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All aspects of linguistic knowledge are ultimately based on speakers’ experience with lexical expressions, but of course, knowledge of language, notably, grammar, exceeds their memory of particular lexical tokens. It is a standard assumption of the usage-based approach that grammar involves a taxonomic network of constructions ranging from prefabricated strings of lexical expressions to highly abstract schemas. Chapter 4 describes the taxonomic organization of constructions and their development in L1 acquisition and language change. It includes a detailed discussion of current research on statistical grammar learning in infancy, the acquisition of constructions during the preschool years and two case studies on the rise of constructional schemas in language history.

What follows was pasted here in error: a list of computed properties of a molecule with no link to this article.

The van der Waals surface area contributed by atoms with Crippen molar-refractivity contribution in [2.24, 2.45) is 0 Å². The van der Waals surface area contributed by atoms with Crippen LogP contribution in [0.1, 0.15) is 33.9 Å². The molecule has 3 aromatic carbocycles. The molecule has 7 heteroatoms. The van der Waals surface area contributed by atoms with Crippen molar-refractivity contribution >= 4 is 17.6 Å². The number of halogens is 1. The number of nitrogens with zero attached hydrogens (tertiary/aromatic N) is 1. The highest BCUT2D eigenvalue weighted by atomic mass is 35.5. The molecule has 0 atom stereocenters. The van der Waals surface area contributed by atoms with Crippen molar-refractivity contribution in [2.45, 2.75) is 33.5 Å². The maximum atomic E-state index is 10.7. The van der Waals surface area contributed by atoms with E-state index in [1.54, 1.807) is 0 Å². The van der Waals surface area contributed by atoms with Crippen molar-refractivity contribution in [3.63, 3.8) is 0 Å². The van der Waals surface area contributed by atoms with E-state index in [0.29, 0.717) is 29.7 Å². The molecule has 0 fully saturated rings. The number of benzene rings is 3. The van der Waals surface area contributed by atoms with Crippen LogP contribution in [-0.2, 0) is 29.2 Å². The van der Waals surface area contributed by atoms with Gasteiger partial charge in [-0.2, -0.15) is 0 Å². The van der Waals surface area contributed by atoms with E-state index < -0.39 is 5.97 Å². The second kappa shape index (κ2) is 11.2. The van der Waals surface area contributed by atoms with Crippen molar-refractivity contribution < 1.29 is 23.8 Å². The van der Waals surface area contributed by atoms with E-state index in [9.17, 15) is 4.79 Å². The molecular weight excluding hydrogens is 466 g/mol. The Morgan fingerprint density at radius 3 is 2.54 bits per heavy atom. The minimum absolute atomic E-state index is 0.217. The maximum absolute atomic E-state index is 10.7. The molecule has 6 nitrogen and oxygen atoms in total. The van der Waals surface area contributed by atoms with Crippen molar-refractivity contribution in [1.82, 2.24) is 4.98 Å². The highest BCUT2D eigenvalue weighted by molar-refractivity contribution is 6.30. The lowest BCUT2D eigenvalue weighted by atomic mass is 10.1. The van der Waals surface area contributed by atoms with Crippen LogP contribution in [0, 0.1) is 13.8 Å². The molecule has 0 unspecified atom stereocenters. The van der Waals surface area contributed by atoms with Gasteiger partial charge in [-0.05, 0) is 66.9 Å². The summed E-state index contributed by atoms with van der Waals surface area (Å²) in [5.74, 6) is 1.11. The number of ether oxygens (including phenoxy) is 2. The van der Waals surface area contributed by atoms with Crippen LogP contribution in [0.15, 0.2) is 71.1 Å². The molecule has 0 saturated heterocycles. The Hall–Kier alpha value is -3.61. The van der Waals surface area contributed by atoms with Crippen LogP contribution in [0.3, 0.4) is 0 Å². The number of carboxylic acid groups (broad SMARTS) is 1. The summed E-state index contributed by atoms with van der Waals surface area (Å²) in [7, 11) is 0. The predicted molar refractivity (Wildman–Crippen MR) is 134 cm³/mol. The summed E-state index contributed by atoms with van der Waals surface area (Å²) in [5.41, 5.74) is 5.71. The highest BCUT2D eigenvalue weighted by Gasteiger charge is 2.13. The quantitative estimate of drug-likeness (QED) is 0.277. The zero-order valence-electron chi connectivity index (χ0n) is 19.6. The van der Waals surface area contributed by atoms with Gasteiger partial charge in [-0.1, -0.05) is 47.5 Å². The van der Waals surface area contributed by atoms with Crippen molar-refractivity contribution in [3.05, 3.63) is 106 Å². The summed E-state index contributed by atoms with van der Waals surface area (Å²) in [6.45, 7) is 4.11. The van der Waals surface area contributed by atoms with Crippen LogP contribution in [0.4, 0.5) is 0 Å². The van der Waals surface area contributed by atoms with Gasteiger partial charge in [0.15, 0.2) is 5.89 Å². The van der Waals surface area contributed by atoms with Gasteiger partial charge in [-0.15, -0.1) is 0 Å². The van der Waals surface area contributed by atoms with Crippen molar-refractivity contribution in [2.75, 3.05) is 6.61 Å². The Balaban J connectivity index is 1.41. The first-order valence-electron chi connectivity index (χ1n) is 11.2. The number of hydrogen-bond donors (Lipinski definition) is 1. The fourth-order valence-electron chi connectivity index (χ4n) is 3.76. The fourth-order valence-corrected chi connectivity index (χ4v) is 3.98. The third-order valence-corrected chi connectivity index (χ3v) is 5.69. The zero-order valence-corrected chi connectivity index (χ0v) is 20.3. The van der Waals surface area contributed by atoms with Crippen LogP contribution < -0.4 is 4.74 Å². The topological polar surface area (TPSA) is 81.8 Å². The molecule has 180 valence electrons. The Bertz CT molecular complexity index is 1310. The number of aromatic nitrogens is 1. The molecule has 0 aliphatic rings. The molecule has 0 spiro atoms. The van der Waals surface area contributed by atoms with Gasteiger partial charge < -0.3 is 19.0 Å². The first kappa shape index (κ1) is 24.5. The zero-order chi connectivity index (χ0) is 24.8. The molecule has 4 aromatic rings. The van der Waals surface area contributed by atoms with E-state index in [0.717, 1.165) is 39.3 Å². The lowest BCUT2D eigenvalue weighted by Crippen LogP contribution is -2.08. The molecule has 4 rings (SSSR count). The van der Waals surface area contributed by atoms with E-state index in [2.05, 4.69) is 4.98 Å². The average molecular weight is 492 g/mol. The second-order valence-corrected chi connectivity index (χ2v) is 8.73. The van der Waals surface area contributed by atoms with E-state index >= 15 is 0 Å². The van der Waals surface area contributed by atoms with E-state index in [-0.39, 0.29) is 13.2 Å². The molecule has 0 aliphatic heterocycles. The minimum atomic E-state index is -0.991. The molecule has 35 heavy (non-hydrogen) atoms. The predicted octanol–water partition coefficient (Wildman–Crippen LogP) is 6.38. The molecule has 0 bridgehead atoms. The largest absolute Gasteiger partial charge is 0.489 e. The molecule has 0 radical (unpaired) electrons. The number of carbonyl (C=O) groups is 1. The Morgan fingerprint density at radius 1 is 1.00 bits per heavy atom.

Chapter 6 is concerned with symbolic associations between form and meaning. Cognitive linguists have analyzed the conceptual foundations of linguistic symbols in great detail, but they usually look at the semantic pole of lexemes and constructions from a synchronic perspective. In the dynamic network approach, the focus of analysis is on the development of symbolic associations. Combining frame semantics with research on symbol learning in L1 acquisition, Chapter 6 argues that symbolic associations evolve from recurrent paths of interpretation that become entrenched in memory as a consequence of automatization. The proposed analysis challenges the traditional distinction between encoding and inference and provides the basis for a dynamic theory of meaning in which linguistic elements are seen as cues or stimuli that activate a specific concept, i.e., the figure node, of an open-ended network of world knowledge. Since the activation status of the network varies with speakers’ (and listeners’) mental states in a particular situation, linguistic cues can give rise to different interpretations in different contexts.
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